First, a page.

Yesterday oil fell through important support levels (a) and consolidated in a triangle consolidation pattern (b).

Copper's daily chart shows that prices have broken an uptrend (a) and are consolidating (b). However, the EMA picture is still strong (c).

But on the five minute chart there are some strong downtrends (a and b). However, prices have broken trend (c) and started a slight uptrend (d).

Tuesday, August 10, 2010

Welcome to the World of Quantitative Easing

From the Federal Reserve:

To help support the economic recovery in a context of price stability, the Committee will keep constant the Federal Reserve's holdings of securities at their current level by reinvesting principal payments from agency debt and agency mortgage-backed securities in longer-term Treasury securities.1 The Committee will continue to roll over the Federal Reserve's holdings of Treasury securities as they mature.

This will help to increase M1 and M2. However, despite this move towards easing, the markets are still having trouble moving above key resistance areas.

Productivity Drops .9%

From the BLS:

Nonfarm business sector labor productivity decreased at a 0.9 percent annual rate during the second quarter of 2010, the U.S. Bureau of Labor Statistics reported today, with output and hours rising 2.6 percent and 3.6 percent, respectively. (All quarterly percent changes in this release are seasonally adjusted annual rates.) The decline in output per hour follows five quarters of strong productivity growth. The second-quarter gain in hours worked was the largest since the first quarter of 2006 when hours rose 4.1 percent. From the second quarter of 2009 to the second quarter of 2010, both productivity and output increased 3.9 percent; hours were unchanged (tables A and 2).

This is actually very good news. Why? As productivity continued to increase, companies had less incentive to hire because they could continue to get more with less. Now they are getting less out of their existing workforce, indicating increased hiring is probably needed to get more productivity.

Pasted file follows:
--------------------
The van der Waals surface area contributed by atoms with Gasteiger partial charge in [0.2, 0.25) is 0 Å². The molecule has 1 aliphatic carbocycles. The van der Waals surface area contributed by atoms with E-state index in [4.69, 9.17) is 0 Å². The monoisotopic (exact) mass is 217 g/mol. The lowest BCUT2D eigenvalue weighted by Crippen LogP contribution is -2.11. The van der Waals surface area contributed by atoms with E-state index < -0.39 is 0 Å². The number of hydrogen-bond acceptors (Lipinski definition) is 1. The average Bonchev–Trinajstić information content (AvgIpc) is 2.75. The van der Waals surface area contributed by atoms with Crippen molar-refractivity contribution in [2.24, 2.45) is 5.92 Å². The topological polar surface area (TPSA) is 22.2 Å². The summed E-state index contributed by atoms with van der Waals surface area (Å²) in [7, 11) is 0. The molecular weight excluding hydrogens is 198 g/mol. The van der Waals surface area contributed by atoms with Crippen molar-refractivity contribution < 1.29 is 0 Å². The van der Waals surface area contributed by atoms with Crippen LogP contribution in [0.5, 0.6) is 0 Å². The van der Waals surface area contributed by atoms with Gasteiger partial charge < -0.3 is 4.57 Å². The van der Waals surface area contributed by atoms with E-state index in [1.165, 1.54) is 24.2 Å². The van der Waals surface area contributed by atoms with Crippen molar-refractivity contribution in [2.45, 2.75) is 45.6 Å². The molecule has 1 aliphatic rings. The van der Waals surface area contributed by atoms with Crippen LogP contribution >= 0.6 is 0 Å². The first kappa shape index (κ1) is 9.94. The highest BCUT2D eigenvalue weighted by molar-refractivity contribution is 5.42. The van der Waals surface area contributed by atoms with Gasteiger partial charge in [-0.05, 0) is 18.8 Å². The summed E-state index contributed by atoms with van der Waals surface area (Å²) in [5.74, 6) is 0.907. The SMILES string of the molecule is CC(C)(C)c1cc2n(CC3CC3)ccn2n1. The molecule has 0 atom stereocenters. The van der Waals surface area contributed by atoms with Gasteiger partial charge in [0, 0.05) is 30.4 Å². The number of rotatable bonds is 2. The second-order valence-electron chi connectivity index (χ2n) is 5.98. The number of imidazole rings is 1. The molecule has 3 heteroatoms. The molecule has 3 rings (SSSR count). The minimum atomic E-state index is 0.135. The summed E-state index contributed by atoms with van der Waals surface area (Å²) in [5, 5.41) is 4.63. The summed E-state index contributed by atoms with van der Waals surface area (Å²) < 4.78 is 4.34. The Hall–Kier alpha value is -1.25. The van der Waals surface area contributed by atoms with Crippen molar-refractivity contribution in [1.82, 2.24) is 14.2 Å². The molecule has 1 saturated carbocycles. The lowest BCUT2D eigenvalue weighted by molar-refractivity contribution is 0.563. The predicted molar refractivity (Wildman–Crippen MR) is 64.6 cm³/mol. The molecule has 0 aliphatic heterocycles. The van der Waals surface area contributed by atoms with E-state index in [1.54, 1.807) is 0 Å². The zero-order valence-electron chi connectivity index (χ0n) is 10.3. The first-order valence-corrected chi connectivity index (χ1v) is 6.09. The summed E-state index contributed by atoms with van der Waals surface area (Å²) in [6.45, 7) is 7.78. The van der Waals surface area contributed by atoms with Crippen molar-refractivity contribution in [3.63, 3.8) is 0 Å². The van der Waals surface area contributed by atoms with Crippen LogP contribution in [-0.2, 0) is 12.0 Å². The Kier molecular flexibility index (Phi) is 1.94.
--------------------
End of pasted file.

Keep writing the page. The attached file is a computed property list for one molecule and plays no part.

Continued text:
Savings, Spending, Growth, and Jobs

- by New Deal democrat

In this post I want to take address a secular change in the economy. One of the questions that frequently gets asked in any discussions about how the economy can recover is, "Where is the spending going to come from?" While many households are strapped, the status of aggregate savings in society may surprise you. What I'm going to discuss is that -- over a multi-year period -- savings leads to spending, spending means growth, and growth means jobs.

The BEA in its monthly personal income and spending report, also keeps track of savings and the saving rate. I want to show you that in real, inflation-adjusted terms. But since I can't make the transformation in the line itself (because one is measured quarterly, the other monthly), what I have done is to show it by comparing the amount of savings (blue) with the change in prices due to inflation, measured at the high (red) and low (green) points compared with those savings:

As you can see, after reaching a post World War 2 inflation adjusted low in 2005, in the last 5 years personal savings have skyrocketed to its postwar high at the bottom of the recession in the second quarter of last year. Simply put, there is an awful lot of "fuel" available to fire up spending.

But the above series only goes back to 1947. What about during the Great Depression? Using a slightly different series -- the personal savings *rate* as a percentage of disposable personal income, Prof. James Kennedy was able to generate this data, and as recently as the 1st quarter of 2009, Calculated Risk plotted it on the following graph:

With the release of second quarter GDP, CR updated a more truncated graph of the same information:

Note that the trend in the personal savings rate during the Great Depression and "Great Recession" in the two graphs above are nearly identical.

The graphs also tell us that the 1930-32 period was much more severe than the last few years, as even in the aggregate families went through accumulated savings during the worst of the downturn. In our era, savings were blown on toys via home equity withdrawals earlier in the decade, and throughout the downturn there was a dramatic increase in savings, almost identical to what happened during the New Deal recovery from the Great Depression bottom.